BATH, Maine — Thomas Hudner Jr., a Korean War veteran from Concord, Mass., sat bundled in a wheelchair Saturday beneath the towering guided-missile destroyer about to be christened in a steady snowstorm.
The warship above him, a 509-foot-long amalgamation of deadly force and cutting-edge technology, would bear his name in testimony to the former Navy pilot’s startling courage during the horrific Battle of Chosin Reservoir nearly 67 years ago.
“For the United States of America, we christen thee Thomas Hudner. May God bless this ship and all who sail in her,” Hudner’s wife, Georgea, said as she grasped a hefty bottle of Champagne.
The familiar strains of “Anchors Aweigh” filled the air beside the Kennebec River, confetti streamed through a biting wind, and a few Korean War survivors who had served with the 92-year-old Hudner lifted their bowed heads and applauded.
“Today we are in the presence of true bravery,” US Senator Angus King of Maine said of the Medal of Honor recipient.
The day was Hudner’s, but close to his thoughts was the mortally wounded wingman he had tried to rescue in a near-suicidal mission behind enemy lines on Dec. 4, 1950. That aviator, Ensign Jesse Brown, was a 24-year-old sharecropper’s son from Mississippi who became the first black fighter pilot in Navy history.
Brown had been flying an F4U Corsair when his carrier-based plane was struck by small-arms fire while supporting besieged American and allied ground troops. The fighter lost power and crashed on a snowy mountainside, where Hudner noticed the smoking wreckage from above.
Defying prior orders not to sacrifice his plane, Hudner crash-landed beside his squadron-mate and tried unsuccessfully to pull Brown, who was alive and calm, from the twisted metal of his cockpit.
A rescue helicopter arrived too late. Brown had died from his injuries, and Hudner was forced to leave.
The commander of the USS Leyte, the aircraft carrier that launched the squadron, chose not to subject Hudner to a court-martial. Instead, Captain T.U. Sisson summarized the feat this way: “There’s been no finer act of unselfish heroism in military history.”
Brown’s family has not forgotten.
They flocked to Maine on Saturday from points south and west — from Hattiesburg, Miss., Richmond, Tex., and Los Angeles — to pay respect to Hudner’s selflessness and friendship. They also sat in the bitter weather to honor the sacrifice of a man — a brother, father, and grandfather — who had beaten daunting odds simply to fly.
“He went through hell to do what he did,” said his brother, 85-year-old Fletcher Brown of Los Angeles. “I think of him all the time — the memories we had, and what his life would have been like had he lived.”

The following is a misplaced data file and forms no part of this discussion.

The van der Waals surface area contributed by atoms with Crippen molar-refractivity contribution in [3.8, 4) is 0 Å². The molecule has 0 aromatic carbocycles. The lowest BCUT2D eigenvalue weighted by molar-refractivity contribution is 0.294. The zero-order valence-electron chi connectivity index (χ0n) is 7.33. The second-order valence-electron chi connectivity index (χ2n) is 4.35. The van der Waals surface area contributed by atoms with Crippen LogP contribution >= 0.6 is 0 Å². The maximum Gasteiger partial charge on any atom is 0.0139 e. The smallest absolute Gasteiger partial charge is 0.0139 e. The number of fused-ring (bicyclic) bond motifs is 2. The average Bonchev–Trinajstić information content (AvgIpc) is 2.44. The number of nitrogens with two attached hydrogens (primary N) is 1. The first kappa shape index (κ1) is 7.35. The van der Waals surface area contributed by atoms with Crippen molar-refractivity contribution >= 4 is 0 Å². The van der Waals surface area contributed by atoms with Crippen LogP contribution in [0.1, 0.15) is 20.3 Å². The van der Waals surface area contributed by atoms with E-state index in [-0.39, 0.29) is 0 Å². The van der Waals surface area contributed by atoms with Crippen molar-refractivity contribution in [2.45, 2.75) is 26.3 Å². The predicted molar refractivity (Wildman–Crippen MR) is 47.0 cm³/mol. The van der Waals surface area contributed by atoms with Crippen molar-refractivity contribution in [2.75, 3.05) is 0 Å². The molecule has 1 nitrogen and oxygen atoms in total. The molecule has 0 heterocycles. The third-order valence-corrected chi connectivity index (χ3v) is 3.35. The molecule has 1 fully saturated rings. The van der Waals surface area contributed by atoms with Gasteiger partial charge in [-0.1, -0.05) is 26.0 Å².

Fletcher joined the Air Force, and another brother served as a paratrooper with the 82nd Airborne Division. But Jesse Brown led the way from the cotton fields of segregated Mississippi.
“People would tell him he was crazy because there had never been a black [Navy] pilot before,” Fletcher Brown recalled. “But he said he would be the first.”
Hudner also never forgot, even though his background — affluent home, Phillips Andover prep school, and the US Naval Academy — was a world apart from his wingman’s. He helped Brown’s widow, Daisy, with her college expenses, and he maintained a friendship with the pilot’s daughter and extended family that endures to this day.
That bond reflects Brown’s loyalty to others.
“He was loyal to Daisy, loyal to the squadron, loyal to the naval service. ... In return, people were very loyal to him,” Hudner said in an interview. “When I was a boy, my father gave me some advice that he’d learned running his grocery stores with employees from all walks of life: ‘A person’s actions will reveal his character, not his skin color.’
“I took this to heart and still believe it,” Hudner said.
His commitment to Brown even took him to North Korea, where he traveled in 2013 with his biographer, Adam Makos, to persuade the government of that isolated country to locate Brown’s remains.
Kim Jong-un, the country’s new leader, agreed to resume a search for missing US servicemen, beginning with Brown, whose remains have not been recovered.
Makos, whose book “Devotion” chronicles the relationship between the two pilots, said he never envisioned a day when a ship would be named for Hudner, a native of Fall River, Mass. But the tribute is deserved, said Makos, who spent seven years on the book.
“These were selfless men, and our society these days is becoming quite the opposite,” Makos said. “Tom Hudner has been a quiet hero his whole life. This is a salute from his country to him.”
Hudner retired from the Navy in 1973 and later served as the Massachusetts commissioner of veterans’ services in the 1990s. The current Massachusetts veterans secretary, Francisco Urena, traveled to Maine to attend the christening.
Rare events such as Saturday’s — the christening of a ship named for a living person — are precious, Urena said before the ceremony. Veterans of the Korean War, the so-called “forgotten war,” are quickly dwindling in number.
“A decade from now, where will this aspect of history be? Only in textbooks,” Urena said.
But for years to come, that history also will be embedded in the name of the USS Thomas Hudner, christened at General Dynamics Bath Iron Works for a man who long ago risked his young life for another’s.Brian MacQuarrie can be reached at firstname.lastname@example.org.